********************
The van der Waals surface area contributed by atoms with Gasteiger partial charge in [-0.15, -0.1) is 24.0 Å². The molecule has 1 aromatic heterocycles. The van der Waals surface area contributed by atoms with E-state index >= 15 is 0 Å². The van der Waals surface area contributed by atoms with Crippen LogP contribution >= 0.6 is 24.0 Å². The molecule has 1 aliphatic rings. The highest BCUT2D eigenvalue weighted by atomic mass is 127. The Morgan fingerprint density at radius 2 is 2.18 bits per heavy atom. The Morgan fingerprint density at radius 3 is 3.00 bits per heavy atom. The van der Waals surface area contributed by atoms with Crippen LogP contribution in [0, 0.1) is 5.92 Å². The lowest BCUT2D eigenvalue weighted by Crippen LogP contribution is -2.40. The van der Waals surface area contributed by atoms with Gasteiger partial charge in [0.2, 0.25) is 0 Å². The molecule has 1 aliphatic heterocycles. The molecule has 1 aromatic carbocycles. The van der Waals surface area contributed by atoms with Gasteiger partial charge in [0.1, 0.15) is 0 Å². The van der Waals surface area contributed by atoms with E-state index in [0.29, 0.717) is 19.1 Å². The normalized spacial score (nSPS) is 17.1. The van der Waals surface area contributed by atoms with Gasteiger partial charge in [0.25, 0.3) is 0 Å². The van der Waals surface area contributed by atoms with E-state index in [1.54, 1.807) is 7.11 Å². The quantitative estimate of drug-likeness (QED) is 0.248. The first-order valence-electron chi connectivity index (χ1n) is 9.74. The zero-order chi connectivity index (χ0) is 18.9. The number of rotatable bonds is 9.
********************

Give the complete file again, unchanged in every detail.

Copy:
The van der Waals surface area contributed by atoms with Gasteiger partial charge in [-0.15, -0.1) is 24.0 Å². The molecule has 1 aromatic heterocycles. The van der Waals surface area contributed by atoms with E-state index >= 15 is 0 Å². The van der Waals surface area contributed by atoms with Crippen LogP contribution >= 0.6 is 24.0 Å². The molecule has 1 aliphatic rings. The highest BCUT2D eigenvalue weighted by atomic mass is 127. The Morgan fingerprint density at radius 2 is 2.18 bits per heavy atom. The Morgan fingerprint density at radius 3 is 3.00 bits per heavy atom. The van der Waals surface area contributed by atoms with Crippen LogP contribution in [0, 0.1) is 5.92 Å². The lowest BCUT2D eigenvalue weighted by Crippen LogP contribution is -2.40. The van der Waals surface area contributed by atoms with Gasteiger partial charge in [0.2, 0.25) is 0 Å². The molecule has 1 aliphatic heterocycles. The molecule has 1 aromatic carbocycles. The van der Waals surface area contributed by atoms with Gasteiger partial charge in [0.1, 0.15) is 0 Å². The van der Waals surface area contributed by atoms with E-state index in [0.29, 0.717) is 19.1 Å². The normalized spacial score (nSPS) is 17.1. The van der Waals surface area contributed by atoms with Gasteiger partial charge in [0.25, 0.3) is 0 Å². The van der Waals surface area contributed by atoms with E-state index in [1.54, 1.807) is 7.11 Å². The quantitative estimate of drug-likeness (QED) is 0.248. The first-order valence-electron chi connectivity index (χ1n) is 9.74. The zero-order chi connectivity index (χ0) is 18.9. The number of rotatable bonds is 9.